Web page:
En EspaŅol

Q. Who is Mr. Smarty Plants?

A: There are those who suspect Wildflower Center volunteers are the culpable and capable culprits. Yet, others think staff members play some, albeit small, role. You can torture us with your plant questions, but we will never reveal the Green Guru's secret identity.

Help us grow by giving to the Plant Database Fund or by becoming a member

Did you know you can access the Native Plant Information Network with your web-enabled smartphone?

Share

Ask Mr. Smarty Plants

Ask Mr. Smarty Plants is a free service provided by the staff and volunteers at the Lady Bird Johnson Wildflower Center.

Search Smarty Plants
    
 
See a list of all Smarty Plants questions
Can't find the answer in our existing FAQs, submit a question to Mr. Smarty Plants.
Need help with plant identification, visit the plant identification page.
 
rate this answer
Not Yet Rated

Monday - March 19, 2007

From: Driftwood, TX
Region: Southwest
Topic: Trees
Title: Decline of pollinating bees around Mexican plums
Answered by: Nan Hampton

QUESTION:

Dear Dr. Smarty Plants While out working in my yard (about nine miles southwest of the Wildfower Center) this morning, I became aware that there was no sound of bees buzzing. I checked our Mexican Plum, which is in full bloom, and found no bees but lots of flying insects that I had had not noticed prior to this. They have slim bodies with orange/brown legs and metallic-green wings. Any ideas as to what they could be - and why we have so few bees this spring? Thanking you in advance,

ANSWER:

From your description I can't identify the insects that are visiting your Mexican plum. I did take a look at one of the Mexican plums at the Wildflower Center and saw some honey bees and smaller wild bees buzzing around it, but didn't see insects that looked like your description. Many of the small bees in the Order Hymenoptera, Family Halictidae, Sweat Bees, have greenish highlights and do serve as pollinators. Flies (Order Diptera) are also pollinators of many plants and come in a variety of colors.

Domestic honeybees have experienced declining populations for the past 50 years or so. This has created great concern for the future of food crops that are dependent on bees for pollination. The major contributor to the bees decline appears to be parasitism by mites and diseases transmitted by the mites. Improper use of pesticides and timing of their applications have also contributed to the decline. You can hear about efforts in the San Francisco area to increase the numbers of native bees as presented on National Public Radio.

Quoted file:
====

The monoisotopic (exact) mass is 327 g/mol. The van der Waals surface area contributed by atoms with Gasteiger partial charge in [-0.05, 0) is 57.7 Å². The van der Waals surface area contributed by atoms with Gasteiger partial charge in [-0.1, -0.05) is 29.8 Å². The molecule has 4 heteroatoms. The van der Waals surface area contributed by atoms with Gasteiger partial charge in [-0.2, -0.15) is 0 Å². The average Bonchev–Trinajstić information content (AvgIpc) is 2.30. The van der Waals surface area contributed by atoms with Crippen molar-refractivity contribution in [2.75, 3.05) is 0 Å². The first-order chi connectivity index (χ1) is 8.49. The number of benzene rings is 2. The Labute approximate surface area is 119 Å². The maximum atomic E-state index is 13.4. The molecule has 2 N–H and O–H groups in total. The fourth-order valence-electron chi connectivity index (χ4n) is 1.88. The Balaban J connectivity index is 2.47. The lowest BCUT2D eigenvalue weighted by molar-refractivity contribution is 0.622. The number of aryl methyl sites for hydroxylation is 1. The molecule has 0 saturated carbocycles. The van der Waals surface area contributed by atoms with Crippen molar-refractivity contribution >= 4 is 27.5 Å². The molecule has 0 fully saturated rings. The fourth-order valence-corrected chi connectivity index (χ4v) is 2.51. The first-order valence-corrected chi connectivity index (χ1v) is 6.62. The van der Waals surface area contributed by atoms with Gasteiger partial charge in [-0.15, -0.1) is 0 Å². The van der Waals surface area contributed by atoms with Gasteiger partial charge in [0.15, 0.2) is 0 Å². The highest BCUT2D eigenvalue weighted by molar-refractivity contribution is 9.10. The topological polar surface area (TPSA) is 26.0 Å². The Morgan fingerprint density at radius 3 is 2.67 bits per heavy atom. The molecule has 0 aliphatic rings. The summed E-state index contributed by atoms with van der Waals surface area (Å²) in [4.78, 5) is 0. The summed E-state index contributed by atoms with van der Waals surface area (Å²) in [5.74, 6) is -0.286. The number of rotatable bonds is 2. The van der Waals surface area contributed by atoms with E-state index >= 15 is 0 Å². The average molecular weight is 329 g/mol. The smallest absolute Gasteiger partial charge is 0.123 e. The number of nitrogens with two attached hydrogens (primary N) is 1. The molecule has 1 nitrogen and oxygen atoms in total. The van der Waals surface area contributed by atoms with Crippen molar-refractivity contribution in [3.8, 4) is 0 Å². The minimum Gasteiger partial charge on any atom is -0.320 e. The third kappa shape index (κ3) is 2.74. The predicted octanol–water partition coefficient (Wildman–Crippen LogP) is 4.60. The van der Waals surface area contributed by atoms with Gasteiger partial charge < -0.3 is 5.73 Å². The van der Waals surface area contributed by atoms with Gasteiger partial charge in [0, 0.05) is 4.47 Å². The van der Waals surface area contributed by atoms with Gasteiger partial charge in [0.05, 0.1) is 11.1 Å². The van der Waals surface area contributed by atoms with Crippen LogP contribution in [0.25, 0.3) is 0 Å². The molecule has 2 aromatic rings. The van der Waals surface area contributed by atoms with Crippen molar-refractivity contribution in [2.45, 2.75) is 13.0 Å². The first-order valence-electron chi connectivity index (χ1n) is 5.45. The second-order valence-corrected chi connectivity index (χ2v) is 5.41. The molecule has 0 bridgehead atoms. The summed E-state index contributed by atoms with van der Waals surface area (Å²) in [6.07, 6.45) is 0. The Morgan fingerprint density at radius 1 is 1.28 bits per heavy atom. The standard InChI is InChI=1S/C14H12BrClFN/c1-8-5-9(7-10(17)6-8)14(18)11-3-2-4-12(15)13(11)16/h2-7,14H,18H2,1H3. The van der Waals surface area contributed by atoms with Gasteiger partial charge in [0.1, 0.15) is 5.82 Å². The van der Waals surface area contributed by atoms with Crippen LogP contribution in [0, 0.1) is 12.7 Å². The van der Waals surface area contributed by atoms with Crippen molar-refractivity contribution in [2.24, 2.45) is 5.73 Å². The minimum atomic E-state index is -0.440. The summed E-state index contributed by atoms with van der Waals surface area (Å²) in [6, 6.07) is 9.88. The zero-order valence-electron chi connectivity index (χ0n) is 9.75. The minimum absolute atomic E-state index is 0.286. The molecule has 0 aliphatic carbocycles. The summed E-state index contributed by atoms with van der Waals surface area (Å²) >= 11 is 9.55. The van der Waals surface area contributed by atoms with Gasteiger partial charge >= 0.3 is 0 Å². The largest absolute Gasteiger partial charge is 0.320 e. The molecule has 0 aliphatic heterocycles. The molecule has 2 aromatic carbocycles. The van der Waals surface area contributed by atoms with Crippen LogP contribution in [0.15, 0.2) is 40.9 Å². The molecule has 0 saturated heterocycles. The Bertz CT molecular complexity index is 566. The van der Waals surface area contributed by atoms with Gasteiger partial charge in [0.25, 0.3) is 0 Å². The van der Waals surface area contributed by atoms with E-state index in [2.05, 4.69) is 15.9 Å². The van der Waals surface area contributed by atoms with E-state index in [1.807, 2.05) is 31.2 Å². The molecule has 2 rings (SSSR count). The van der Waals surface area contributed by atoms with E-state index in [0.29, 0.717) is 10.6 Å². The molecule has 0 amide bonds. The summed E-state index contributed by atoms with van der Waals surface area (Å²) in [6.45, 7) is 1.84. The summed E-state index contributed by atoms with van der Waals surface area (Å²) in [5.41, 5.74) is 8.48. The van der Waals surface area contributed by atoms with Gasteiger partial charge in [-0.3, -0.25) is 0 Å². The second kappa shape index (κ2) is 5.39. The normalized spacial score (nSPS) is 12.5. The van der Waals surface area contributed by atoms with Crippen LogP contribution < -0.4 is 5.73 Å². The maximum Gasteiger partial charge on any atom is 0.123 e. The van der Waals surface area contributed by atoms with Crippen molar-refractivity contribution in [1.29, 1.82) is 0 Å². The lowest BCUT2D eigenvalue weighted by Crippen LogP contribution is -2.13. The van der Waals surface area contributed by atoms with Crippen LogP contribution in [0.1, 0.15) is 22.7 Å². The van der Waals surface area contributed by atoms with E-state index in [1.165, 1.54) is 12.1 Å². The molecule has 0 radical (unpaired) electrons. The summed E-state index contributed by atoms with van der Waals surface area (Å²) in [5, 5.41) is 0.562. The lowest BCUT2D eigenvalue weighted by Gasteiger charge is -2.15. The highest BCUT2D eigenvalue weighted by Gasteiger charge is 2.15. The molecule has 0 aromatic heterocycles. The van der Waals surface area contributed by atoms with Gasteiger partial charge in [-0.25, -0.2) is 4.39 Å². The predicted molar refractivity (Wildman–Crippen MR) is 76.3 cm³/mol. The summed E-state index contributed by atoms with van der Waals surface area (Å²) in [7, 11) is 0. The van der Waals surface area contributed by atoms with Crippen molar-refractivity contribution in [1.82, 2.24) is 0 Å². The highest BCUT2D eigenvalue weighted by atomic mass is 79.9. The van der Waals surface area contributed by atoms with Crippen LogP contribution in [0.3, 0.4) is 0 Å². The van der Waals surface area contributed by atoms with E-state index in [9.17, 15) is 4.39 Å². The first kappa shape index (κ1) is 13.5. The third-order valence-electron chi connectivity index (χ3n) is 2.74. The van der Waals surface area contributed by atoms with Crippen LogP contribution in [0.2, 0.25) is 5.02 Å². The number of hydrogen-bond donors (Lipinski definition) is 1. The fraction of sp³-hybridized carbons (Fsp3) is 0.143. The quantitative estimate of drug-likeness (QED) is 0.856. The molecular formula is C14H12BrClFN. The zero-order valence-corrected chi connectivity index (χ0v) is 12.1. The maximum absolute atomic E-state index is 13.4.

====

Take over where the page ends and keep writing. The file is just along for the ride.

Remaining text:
More Trees Questions

Tree that will not interfere with hardscape in San Diego
February 07, 2009 - I am looking for a small tap root tree that will reach max height of 20-25 ft. The area is only about 4 to 6 ft. to the house slab or driveway which I need to be very careful so it doesn't crack the...
view the full question and answer

Double trunks on bur oaks in Houston
March 15, 2010 - I am involved in a garden club propagation project. One of the trees we have had success propagating is the Bur Oak. Two of these baby Bur Oaks have multi trunks..one has two and the other has three....
view the full question and answer

Evergreen tree for Phoenix
November 17, 2013 - I need your help. I'm looking for a pretty evergreen tree for my small front yard in Phoenix. One that is not horribly messy and doesn't get wider that 10 - 15 ft. I want to be able to decorate at...
view the full question and answer

Transplanting a bald cypress from Houston
December 10, 2012 - We would like to transplant a bald cypress from front yard to back. It is about 10 ft tall, 3" trunk diameter, 2-1/2 years old and in good health. Any idea how large the root ball might need to be du...
view the full question and answer

Fruit trees for South Austin.
January 25, 2008 - I live in South, South Austin, just a pinch West of 35 near 1626. I would like to plant some fruit trees in the back yard. Anyone will sell fruit trees, but they don't always grow. What fruiting var...
view the full question and answer

Smarty Plants's Facebook profile Support the Wildflower Center by Donating Online or Becoming a Member today.

Mr. Smarty Plants wants you to be his Facebook friend. Click the Facebook icon to add yourself to Mr. Smarty Plants list of friends.
E-NEWSLETTER | BECOME A MEMBER | DONATE NOW | MEDIA | SITEMAP
© 2014 Lady Bird Johnson Wildflower Center